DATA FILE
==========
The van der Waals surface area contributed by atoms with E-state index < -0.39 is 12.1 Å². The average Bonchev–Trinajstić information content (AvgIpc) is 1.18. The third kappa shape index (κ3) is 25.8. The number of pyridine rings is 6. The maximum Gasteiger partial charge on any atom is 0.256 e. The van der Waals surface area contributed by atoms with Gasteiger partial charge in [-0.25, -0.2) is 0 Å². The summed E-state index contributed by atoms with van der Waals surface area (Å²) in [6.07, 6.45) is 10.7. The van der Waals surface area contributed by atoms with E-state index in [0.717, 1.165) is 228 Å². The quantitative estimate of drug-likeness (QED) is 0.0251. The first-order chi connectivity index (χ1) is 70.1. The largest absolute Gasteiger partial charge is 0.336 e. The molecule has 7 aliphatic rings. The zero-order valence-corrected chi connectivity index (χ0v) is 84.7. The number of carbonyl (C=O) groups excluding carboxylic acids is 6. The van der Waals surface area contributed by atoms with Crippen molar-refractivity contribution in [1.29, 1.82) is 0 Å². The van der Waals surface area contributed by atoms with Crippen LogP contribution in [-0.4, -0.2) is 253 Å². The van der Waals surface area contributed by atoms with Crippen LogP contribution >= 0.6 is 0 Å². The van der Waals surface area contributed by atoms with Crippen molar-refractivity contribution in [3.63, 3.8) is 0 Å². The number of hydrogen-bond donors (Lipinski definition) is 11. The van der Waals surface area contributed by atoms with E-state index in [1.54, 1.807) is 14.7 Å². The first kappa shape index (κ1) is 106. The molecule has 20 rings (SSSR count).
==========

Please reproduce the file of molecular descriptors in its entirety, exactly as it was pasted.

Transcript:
The van der Waals surface area contributed by atoms with E-state index < -0.39 is 12.1 Å². The average Bonchev–Trinajstić information content (AvgIpc) is 1.18. The third kappa shape index (κ3) is 25.8. The number of pyridine rings is 6. The maximum Gasteiger partial charge on any atom is 0.256 e. The van der Waals surface area contributed by atoms with Gasteiger partial charge in [-0.25, -0.2) is 0 Å². The summed E-state index contributed by atoms with van der Waals surface area (Å²) in [6.07, 6.45) is 10.7. The van der Waals surface area contributed by atoms with E-state index in [0.717, 1.165) is 228 Å². The quantitative estimate of drug-likeness (QED) is 0.0251. The first-order chi connectivity index (χ1) is 70.1. The largest absolute Gasteiger partial charge is 0.336 e. The molecule has 7 aliphatic rings. The zero-order valence-corrected chi connectivity index (χ0v) is 84.7. The number of carbonyl (C=O) groups excluding carboxylic acids is 6. The van der Waals surface area contributed by atoms with Crippen molar-refractivity contribution in [1.29, 1.82) is 0 Å². The van der Waals surface area contributed by atoms with Crippen LogP contribution in [-0.4, -0.2) is 253 Å². The van der Waals surface area contributed by atoms with Crippen LogP contribution >= 0.6 is 0 Å². The van der Waals surface area contributed by atoms with Crippen molar-refractivity contribution in [3.63, 3.8) is 0 Å². The number of hydrogen-bond donors (Lipinski definition) is 11. The van der Waals surface area contributed by atoms with E-state index in [1.54, 1.807) is 14.7 Å². The first kappa shape index (κ1) is 106. The molecule has 20 rings (SSSR count).